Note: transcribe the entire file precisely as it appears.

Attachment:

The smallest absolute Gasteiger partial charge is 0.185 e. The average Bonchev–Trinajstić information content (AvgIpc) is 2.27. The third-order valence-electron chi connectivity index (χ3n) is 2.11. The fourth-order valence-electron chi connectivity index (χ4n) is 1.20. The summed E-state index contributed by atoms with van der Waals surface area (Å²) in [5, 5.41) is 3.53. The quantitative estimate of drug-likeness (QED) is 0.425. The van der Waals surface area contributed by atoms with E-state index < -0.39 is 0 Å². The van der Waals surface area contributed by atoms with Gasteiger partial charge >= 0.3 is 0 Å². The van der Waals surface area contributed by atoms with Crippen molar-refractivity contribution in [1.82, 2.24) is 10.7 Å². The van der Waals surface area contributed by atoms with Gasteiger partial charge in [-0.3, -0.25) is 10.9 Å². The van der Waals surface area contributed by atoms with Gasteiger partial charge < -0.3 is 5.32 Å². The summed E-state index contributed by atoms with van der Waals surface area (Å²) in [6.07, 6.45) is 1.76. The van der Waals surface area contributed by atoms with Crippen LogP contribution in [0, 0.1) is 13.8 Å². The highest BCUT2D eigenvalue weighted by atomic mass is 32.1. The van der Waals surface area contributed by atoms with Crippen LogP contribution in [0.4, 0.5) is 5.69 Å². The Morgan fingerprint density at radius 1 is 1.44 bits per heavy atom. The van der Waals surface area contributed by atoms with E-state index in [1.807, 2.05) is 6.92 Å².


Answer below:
The smallest absolute Gasteiger partial charge is 0.185 e. The average Bonchev–Trinajstić information content (AvgIpc) is 2.27. The third-order valence-electron chi connectivity index (χ3n) is 2.11. The fourth-order valence-electron chi connectivity index (χ4n) is 1.20. The summed E-state index contributed by atoms with van der Waals surface area (Å²) in [5, 5.41) is 3.53. The quantitative estimate of drug-likeness (QED) is 0.425. The van der Waals surface area contributed by atoms with E-state index < -0.39 is 0 Å². The van der Waals surface area contributed by atoms with Gasteiger partial charge >= 0.3 is 0 Å². The van der Waals surface area contributed by atoms with Crippen molar-refractivity contribution in [1.82, 2.24) is 10.7 Å². The van der Waals surface area contributed by atoms with Gasteiger partial charge in [-0.3, -0.25) is 10.9 Å². The van der Waals surface area contributed by atoms with Gasteiger partial charge < -0.3 is 5.32 Å². The summed E-state index contributed by atoms with van der Waals surface area (Å²) in [6.07, 6.45) is 1.76. The van der Waals surface area contributed by atoms with Crippen LogP contribution in [0, 0.1) is 13.8 Å². The highest BCUT2D eigenvalue weighted by atomic mass is 32.1. The van der Waals surface area contributed by atoms with Crippen LogP contribution in [0.4, 0.5) is 5.69 Å². The Morgan fingerprint density at radius 1 is 1.44 bits per heavy atom. The van der Waals surface area contributed by atoms with E-state index in [1.807, 2.05) is 6.92 Å².